The law also allows concealed carry permit holders to:
- Store their guns in the car while in a school zone
- Carry in non-secure areas of airports, such as baggage claim.
- Carry inside daycare centers and home daycares, unless the facilities post a sign prohibiting guns
On March 14, 2022, Ohio Governor Mike DeWine signed Senate Bill 215 (effective June 13, 2022). Under its provisions, any person 21+, residents and nonresidents, who meets the definition of a "qualifying adult" under O.R.C. 2923.111, may carry a concealed handgun without a license. Residents and non-residents under 21 may still open carry, but require a valid concealed handgun license issued by another U.S. jurisdiction to conceal carry.
Ohio is a traditional open-carry state. The open-carry of firearms by those who legally possess the firearm is a legal activity in Ohio with or without a license. One need not have a concealed handgun license (CHL, CCW) to transport an unloaded handgun in a motor vehicle but it must be secured/contained and located in the vehicle requiring an exit of said vehicle to access it. Ammunition and magazines must be in a separate compartment or holding device. It is illegal for someone with alcohol in their system to possess a firearm in their vehicle or on their person.
It is illegal to openly carry a handgun in Class D Liquor permit premises unless one possesses a concealed carry permit and is not consuming alcohol. The law does not specify if the handgun must be concealed or not.
On March 22 of 2017, Senate Bill 199 went into effect in the state of Ohio that allowed even larger freedoms for gun holders in the state. The new state legislature denies employers or law enforcement from limiting the open carry freedoms in parking lots. Gun owners are only permitted to have their firearm on private company property if it stays locked inside the vehicle. Employers can still deny their employees the ability to bring a firearm into the workplace.
The laws still prohibit having concealed firearms on college campuses in Ohio, but allow for open carry. Colleges are now able to hire and designate authorized people or groups to concealed carry firearms to manage the campus. Private day care centers are still able to limit the concealed carrying of firearms on the premises of the school by posting "no gun" signs. Lastly, this bill allows active duty members of the armed forces to forgo the concealed handgun license if they can provide a valid military ID and documentation of their firearms training.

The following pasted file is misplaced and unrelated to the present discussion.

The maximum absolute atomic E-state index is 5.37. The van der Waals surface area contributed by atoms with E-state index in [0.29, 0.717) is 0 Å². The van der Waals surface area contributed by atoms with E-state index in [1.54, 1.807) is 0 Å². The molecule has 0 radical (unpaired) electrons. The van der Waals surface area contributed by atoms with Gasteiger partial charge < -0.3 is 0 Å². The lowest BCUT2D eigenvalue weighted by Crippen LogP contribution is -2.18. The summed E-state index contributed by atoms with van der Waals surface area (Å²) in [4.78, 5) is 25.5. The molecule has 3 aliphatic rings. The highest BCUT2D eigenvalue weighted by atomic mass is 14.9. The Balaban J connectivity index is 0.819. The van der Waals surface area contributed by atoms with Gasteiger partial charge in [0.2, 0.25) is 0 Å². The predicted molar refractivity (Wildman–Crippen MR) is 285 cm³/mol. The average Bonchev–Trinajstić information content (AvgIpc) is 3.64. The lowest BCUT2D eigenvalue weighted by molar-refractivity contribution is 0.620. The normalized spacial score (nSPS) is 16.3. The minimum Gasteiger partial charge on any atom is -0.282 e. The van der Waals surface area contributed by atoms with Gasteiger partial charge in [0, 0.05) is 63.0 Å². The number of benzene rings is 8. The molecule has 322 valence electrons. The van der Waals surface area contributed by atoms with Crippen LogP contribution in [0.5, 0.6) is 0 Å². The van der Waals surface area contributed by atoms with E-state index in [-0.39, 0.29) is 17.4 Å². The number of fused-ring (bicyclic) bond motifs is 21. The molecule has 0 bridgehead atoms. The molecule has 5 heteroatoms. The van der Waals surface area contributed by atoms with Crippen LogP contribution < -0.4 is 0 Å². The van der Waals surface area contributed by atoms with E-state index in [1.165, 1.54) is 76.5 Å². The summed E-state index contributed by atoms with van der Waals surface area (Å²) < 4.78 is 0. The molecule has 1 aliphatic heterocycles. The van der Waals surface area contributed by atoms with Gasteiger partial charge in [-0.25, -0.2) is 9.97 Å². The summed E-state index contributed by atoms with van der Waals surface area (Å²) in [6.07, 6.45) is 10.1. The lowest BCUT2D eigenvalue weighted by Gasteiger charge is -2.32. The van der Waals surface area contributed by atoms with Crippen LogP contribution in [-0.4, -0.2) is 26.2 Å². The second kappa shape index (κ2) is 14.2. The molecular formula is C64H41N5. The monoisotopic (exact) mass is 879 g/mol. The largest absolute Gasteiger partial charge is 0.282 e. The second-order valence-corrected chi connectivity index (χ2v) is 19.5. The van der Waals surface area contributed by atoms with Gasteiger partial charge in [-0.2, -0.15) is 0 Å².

Per O.R.C. 9.68, all firearm laws in Ohio, except those restricting the discharge of firearms and certain zoning regulations, supersede any local ordinances. This restriction on municipalities was upheld by the Ohio Supreme Court in the cases of OFCC vs. Clyde (2008) and City of Cleveland vs. State of Ohio (2010). An individual in Ohio has a constitutional right, by the United States Constitution and the Ohio State Constitution to bear arms. This is a right that is consistently upheld and respected by the state of Ohio and it is the responsibility of the general assembly to create a set of fair, just and uniform laws throughout Ohio when monitoring the possession, retail or ownership of a firearm or the necessary components to use a firearm. That is the expectation of the state's government leaders and their regulation practices.
- "State Gun Laws of Ohio", National Rifle Association – Institute for Legislative Action (NRA-ILA), November 1, 2011. Retrieved January 26, 2014.
- "Ohio State Law Summary", Law Center to Prevent Gun Violence (LCPGV), January 1, 2012. Retrieved January 26, 2014.
- "Section 2923.211 - Ohio Revised Code | Ohio Laws".
- "Lawriter - ORC - 2923.211 Underage purchase of firearm or handgun". codes.ohio.gov. Retrieved October 23, 2019.
- "Lawriter - ORC - 2923.16 Improperly handling firearms in a motor vehicle". codes.ohio.gov. Retrieved October 23, 2019.
- "Lawriter - ORC". codes.ohio.gov. Retrieved October 23, 2019.
- Ohio Attorney General – Concealed Carry information
- "Ohio Legislature HB 234".
- Ohio's Concealed Carry Laws and License Application.
- NRA-ILA. "NRA-ILA | Ohio: Kasich Signs Critical Self-Defense Bill Into Law!". NRA-ILA. Retrieved December 22, 2016.
- "Lawriter - ORC - 2923.121 Possession of firearm in beer liquor permit premises - prohibition, exceptions". codes.ohio.gov. Retrieved June 20, 2016.
- "New Ohio gun law expands where people can carry concealed weapons". cleveland.com. Retrieved December 7, 2017.
- "Big changes to Ohio's concealed carry law to take effect Tuesday". NBC4i.com. March 20, 2017. Retrieved December 7, 2017.
- Marshall, Aaron (December 29, 2010). "Ohio Supreme Court Upholds State Law Blocking Cleveland's Gun Law", The Plain Dealer. Retrieved January 25, 2014.
- NRA-ILA. "NRA-ILA | Ohio Gun Laws". NRA-ILA. Retrieved December 7, 2017.
- "Commissioners express support for Second Amendment - Pomeroy Daily Sentinel". www.mydailysentinel.com. December 19, 2019. Retrieved December 20, 2019.